Danone today (26 July) asserted its legal ownership over the assets seized by Russia a fortnight ago.
On 16 July, the Kremlin said it had placed Danone Russia under the “temporary management” of government property agency Rosimushchestvo.
Last Wednesday, it was reported Moscow had appointed Yakub Zakriev, a Chechen minister for agriculture, to lead Danone’s Russian subsidiary.
In a statement today alongside the publication of Danone’s annual results, the French giant addressed the seizure of the assets, which it underlined centre on its Essential Dairy and Plant-Based (EDP) division.
“On July 18, 2023, the Russian authorities indicated that the board of directors and CEO of Danone Russia (EDP) had been changed. These changes took place without the knowledge of, or approval by, Danone. While Danone no longer retains control of the management of its EDP operations in Russia, it remains their legal owner,” the company said.
“Danone will continue to investigate the situation to understand the implications of the decisions of the Russian authorities on the ongoing EDP operations of Danone in Russia, as well as on the ongoing sale process. Danone will continue to provide information on material developments related to the situation of its EDP operations in Russia and keeps investigating how to protect its assets and its rights as shareholder, with a first priority to ensure people safety.”
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The group said it would “deconsolidate” the assets, sparking a cash impairment of around €200m ($221.5m).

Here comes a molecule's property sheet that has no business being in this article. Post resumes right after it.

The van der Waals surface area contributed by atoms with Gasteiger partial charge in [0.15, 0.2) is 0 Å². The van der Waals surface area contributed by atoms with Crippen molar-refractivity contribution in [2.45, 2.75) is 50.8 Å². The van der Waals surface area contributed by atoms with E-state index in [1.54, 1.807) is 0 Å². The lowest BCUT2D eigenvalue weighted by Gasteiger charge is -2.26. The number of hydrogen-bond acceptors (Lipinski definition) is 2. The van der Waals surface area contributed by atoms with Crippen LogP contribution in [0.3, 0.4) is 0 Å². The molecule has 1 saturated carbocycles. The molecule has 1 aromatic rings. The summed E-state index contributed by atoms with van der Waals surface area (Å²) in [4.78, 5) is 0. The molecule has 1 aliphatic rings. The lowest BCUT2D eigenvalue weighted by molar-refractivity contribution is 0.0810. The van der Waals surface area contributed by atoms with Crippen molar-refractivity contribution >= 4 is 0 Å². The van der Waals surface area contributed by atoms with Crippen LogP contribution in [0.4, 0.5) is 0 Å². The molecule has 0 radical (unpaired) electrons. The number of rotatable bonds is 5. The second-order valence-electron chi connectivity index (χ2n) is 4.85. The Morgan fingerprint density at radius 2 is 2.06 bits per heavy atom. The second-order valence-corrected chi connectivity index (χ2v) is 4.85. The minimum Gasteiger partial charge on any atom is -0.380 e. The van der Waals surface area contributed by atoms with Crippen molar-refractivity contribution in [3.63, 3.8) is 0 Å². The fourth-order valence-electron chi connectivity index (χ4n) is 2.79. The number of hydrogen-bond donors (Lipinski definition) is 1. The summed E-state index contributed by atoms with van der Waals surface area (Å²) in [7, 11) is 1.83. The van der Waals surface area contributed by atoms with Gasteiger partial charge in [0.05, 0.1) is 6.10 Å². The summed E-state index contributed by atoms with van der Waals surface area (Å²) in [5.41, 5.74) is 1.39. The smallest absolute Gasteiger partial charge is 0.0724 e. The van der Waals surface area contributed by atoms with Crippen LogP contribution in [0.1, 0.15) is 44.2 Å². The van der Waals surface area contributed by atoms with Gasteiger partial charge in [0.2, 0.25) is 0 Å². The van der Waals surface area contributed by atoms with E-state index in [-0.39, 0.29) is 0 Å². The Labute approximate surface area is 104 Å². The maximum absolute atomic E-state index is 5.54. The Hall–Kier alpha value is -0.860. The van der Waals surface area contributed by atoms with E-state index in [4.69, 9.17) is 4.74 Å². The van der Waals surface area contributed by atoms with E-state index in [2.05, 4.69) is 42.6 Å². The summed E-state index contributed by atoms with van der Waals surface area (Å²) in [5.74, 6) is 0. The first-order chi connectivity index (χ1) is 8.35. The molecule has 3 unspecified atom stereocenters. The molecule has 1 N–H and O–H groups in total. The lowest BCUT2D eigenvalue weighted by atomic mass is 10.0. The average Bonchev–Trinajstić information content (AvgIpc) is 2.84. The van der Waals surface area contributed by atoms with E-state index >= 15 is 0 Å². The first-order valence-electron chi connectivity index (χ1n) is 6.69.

Danone also booked a “non-cash RUB / EUR FX translation difference of approximately €500m”, which the company said “has no impact on [the] group’s total equity”.
Its second-half underlying performance will exclude any results from the EDP business in Russia.
Speaking to analysts after Danone published its results, CEO Antoine de Saint-Affrique said: “Given the sensitivity of the situation, I hope you will understand there is not much we can say at this stage other than the fact that we remain focused on people’s safety and on continuity of operations.”
Asked if there would be further impairment charges, CFO Juergen Esser added: “I think it’s fair to say that we do not expect a material change on that. Yet we are looking into the second semester that there could be some currency-related minor variations but that should be basically it.”
Danone announced in October last year that it would shed its dairy and plant-based business in Russia.
Danone Russia is the country’s largest dairy company and has around 8,000 employees. The company has previously indicated the sale of its business would result in a hit of up to €1bn.
EDP forms the majority (90%) of its Russian activities, the rest being what Danone calls specialised nutrition.
In the wake of the invasion of Ukraine, Danone halted its investment in Russia in response to the invasion of Ukraine but maintained its manufacturing and distribution of products “to still meet the essential food needs of the local population”.
Earlier this month, Danone announced it would rename its Activia dairy brand in Russia to AktiBio in what the French giant described as a “localisation” move.
In the first six months of 2022, Danone’s group net sales rose 6.3% to €14.18bn. Like-for-like sales increased 8.4%.
The like-for-like growth was higher than analysts were expecting. Danone reported a 9.4% rise in prices and a 1.1% fall in “volume/mix”.
“Recurring” net income grew 7.8% to €1.05bn. Reported net income was 48.2% higher at €1.09bn.
Shares in Danone were down 2.78% at €55.18 at 11:25 CEST.